By Crystal Tai
with contributions from Lee Hyo-won
 on March 29, 2016
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From designers on hoverboards to models in bikinis and live reggae performances, Seoul Fashion Week delivered a little bit of everything this season.

The fall edition of the shows, which ran Monday through Saturday at the Zaha Hadid-designed Dongdaemun Design Plaza, featured the work of more than 80 Korean designers. New venues and events were added this season. Generation Next, the event’s young fashion component, was held at the newly added Daesun Flour Mills Factory in Mullae-dong. Meanwhile, Fashion Kode, Seoul’s annual fashion trade show, was held in conjunction with SFW this year at J-Gran House near Namsan.

Key trends from the shows included leather jackets, men’s skirts and velvet garments like tops, blazers, pants and dresses. As expected, K-pop was a major theme. Korean tunes accompanied many runway shows, and several musicians put in appearances at various points, including Lee Gi-kwang, from boy band Beast; Tiffany and Hyo-hyeon from Girls Generation; Hyuna from 4Minute, and Meng Jia from Miss A.

Joom Moki Cho, head buyer of local anthology retailer Boontheshop, noted the increasing importance of K-pop and streetwear influence to Korean fashion.

“The majority of our clients are Chinese. And when we buy the same brands [worn by Kpop stars,] they tend to be fashion show pieces…international clients really like these,” said Cho.

“What I like about Korean designers is that each designer tries to be different,” said Lay Peng Pek, founder and buyer from SocietyA, a Singapore-based retailer specializing in Asian labels. “Overall with the economy and currency exchanges and fluctuations, consumer demand this year is expected to be pretty mild but we feel that it’s also a good time for designers to further build upon their branding and recognition during this long period…This is a good time to pick out brands for introducing them to our region.”

Ivan Chan, chief executive officer of Duier, a popular Chinese retailer based in Chengdu, said that in spite of the economy, budgets have increased this year.

“We have a higher budget in line with our expansion plan, although the overall economy is deteriorating,” said Chan. “We see this downturn in the economy as a good opportunity to gain market shares in both online and offline markets.”

Fiona Tan, representing luxury retailer Club 21, said that while buyers are increasingly interested in Korean fashion, the local government and organizers also need to give new designers a chance.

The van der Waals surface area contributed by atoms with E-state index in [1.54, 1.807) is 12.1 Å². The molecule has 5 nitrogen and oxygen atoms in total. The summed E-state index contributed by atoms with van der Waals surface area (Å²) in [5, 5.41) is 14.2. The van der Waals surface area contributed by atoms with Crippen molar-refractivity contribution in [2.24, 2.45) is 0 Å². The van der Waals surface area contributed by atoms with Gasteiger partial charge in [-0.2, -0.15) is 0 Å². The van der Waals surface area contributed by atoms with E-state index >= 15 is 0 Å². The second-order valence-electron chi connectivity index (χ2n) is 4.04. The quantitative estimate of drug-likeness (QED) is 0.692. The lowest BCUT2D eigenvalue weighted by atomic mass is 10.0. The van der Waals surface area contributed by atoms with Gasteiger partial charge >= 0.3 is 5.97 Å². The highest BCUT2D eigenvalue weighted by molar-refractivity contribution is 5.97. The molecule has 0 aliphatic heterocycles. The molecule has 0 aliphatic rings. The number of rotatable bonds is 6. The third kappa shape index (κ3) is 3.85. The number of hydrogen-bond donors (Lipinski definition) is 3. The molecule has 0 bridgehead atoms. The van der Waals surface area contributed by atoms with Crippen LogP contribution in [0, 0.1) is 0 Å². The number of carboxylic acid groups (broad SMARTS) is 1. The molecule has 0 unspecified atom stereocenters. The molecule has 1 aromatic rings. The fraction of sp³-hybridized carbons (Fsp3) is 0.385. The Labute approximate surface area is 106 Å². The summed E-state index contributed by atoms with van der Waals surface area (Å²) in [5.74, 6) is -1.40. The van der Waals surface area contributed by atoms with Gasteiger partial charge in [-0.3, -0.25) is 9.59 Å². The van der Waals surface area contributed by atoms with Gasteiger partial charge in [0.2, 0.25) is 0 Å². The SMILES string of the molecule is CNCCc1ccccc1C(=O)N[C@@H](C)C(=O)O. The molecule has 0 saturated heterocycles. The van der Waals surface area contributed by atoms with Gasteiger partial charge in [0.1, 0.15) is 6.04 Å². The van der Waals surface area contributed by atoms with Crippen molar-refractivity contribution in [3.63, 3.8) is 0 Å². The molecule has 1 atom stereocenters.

“I like to support new Korean designers because I think there’s a lot of talent…[But] the country doesn’t seem to support them as much,” Tan said. “I would think the designers at the Generation Next [venue] should be given more of a chance,” she said, noting that the venue located 40 minutes away from DDP was a “logistical nightmare” to get to.

Military-meets-preppy statements were spotted at men’s wear designer, Caruso, in the form of navy coats, dark trousers and culottes tinged with bright yellow hems. A traditional Korean jeongak singer performed a 10-minute solo during the entire show while seated in the middle of the runway in a flowing hanbok.

Unisex designer Yohanix took an abrupt departure from last season’s bright, casual and somewhat cartoonish T-shirts and dresses, and went Goth this season. The show featured embroidery and bejeweled detailing on black Neoprene and dark military greens. Insouciant models in teased hair grimaced while simultaneously walking and smudging their dark plum lipstick with one hand.

At Heich Es Heich, the label’s designer Sang-hyuk Han emerged on a hoverboard to take his bow.

A row of teenage cheerleaders stood at the front of the runway, screaming and waving banners and balloons during the show of men’s wear designer Munsoo Kwon. Inspired by the golden era of K-pop in the Nineties, Kwon’s high-energy show captured a spirit of youthful exuberance. Models sported sweaters with bearing the word “Oppa,” a term of endearment meaning older brother.

On Friday, Jean Paul Gaultier held a press conference at Dongdaemun Design Plaza for the opening of an exhibition held in partnership with Hyundai Credit Card. The French designer has brought more than 150 pieces from his archives to be viewed until June 30.

At Fashion Kode, South Korea’s largest industry trade fair, the event’s Designer Award went to Lee Chung Chung, creative director of Lie. Lee showcased sleek sportswear-inspired tailored looks with geometric details in bold splashes of red and Yves Klein blue. The Central Saint Martins-trained designer, who also serves as general manager at Lie Sang Bong, said he “mixed classic and modern images of London with British modern rock style.”

This season’s fair featured the Culture Technology Zone by the Busan Design Center. The booth introduces 3-D simulation technologies that could be applied in designing clothing and beauty products, and invites participants to engage in a unique virtual fashion experience.